Remix is B-Town's quickfix mantra
Easy remix hits is the mantra for quick returns as Bollywood gives up on original music
Original melody fading as Bollywood resorts to remix music for easy returns
Contemporary Bollywood gives up on original melody and gives in to remix rage
Four of the five biggest current hits are remix hits
When music hits you, Bob Marley once stated, you feel no pain. You would perhaps do a rethink on the late reggae legend’s words after sampling a lot of what Bollywood passes off as songs lately. When new-age B-Town music hits you, you might feel the need for aspirin.
The intent of Hindi film music is arguably different from that of Marley’s majestic oeuvre. A mass market-driven film industry demands saleable songs for pre-release hype. What rankles many music lovers, though, is that hype seems to be the only reason for songs to exist in mainstream Hindi cinema now.
Once upon a time composers and lyricists were adept at balancing saleability with melody and poetry, and songs defined plots. The words of Sahir Ludhianvi, Majrooh Sultanpuri, Shailendra, Gulzar, Javed Akhtar or Anand Bakshi, and the tunes of Naushad, SD Burman, Shankar-Jaiskishen, Laxmikant-Pyarelal, RD Burman or AR Rahman — among many others who have defined Bollywood’s best music — lent as much heft to a film’s popularity as its stars, as did the timeless voices of Lata Mangeshkar, Mohammad Rafi, Kishore Kumar, Asha Bhosle, Mukesh or Manna Dey. Occasionally, Bollywood also created scope for the class of Pandit Ravi Shankar or Ustad Amir Khan.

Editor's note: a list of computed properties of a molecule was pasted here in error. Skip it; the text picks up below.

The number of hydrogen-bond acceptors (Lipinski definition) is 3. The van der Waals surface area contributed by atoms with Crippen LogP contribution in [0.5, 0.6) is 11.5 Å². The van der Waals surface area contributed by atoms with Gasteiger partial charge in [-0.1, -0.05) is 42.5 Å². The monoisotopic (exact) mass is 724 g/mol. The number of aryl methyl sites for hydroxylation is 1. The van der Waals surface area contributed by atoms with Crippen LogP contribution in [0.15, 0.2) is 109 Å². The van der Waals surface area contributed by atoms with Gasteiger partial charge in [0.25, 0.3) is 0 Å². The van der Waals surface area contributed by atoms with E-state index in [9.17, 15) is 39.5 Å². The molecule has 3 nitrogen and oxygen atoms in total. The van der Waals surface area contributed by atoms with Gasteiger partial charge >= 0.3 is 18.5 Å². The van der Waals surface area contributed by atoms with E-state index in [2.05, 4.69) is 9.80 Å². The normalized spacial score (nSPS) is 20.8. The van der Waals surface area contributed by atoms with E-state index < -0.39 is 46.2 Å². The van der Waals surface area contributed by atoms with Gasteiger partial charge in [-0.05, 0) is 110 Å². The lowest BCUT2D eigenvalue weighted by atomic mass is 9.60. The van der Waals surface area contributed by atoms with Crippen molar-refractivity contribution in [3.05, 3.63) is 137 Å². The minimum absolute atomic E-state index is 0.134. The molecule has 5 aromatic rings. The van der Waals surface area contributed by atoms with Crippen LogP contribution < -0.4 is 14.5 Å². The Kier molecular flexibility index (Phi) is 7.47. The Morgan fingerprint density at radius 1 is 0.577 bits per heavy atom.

Contemporary Bollywood has all but given up on great melody. With the exception of Arijit Singh or Amit Trivedi in recent years, one would struggle to come up with a name in the current music industry who might, just might, triumph the test of time.
New-age filmmakers contend times have changed, that society overall is less receptive to poetry and melody — especially the classical forms. Bollywood has, in turn, been in sync with the trait, so film music charts nowadays are ruled by club remixes of old Hindi dance numbers or Punjabi pop hits. Sure, there is a quota of Bollywoodised Sufi numbers that represents filmi melody today but that genre, too, is also hardly original fare. In any case, Bollywoodised Sufi is a minority stock.
A reason that popular music experts forward is the fact that content in Hindi cinema itself has become less receptive to poetry or poetic ideas. Veteran poet-lyricist Javed Akhtar, speaking to the media at a literary meet in Kolkata a while back, pointed out how there was “more razzmatazz than emotional depth in stories” lately, so the situations for songs are not emotional either. “Tunes that writers get today are not conducive for poetry. The tempo is such that words do not get the space to breathe,” said Akhtar.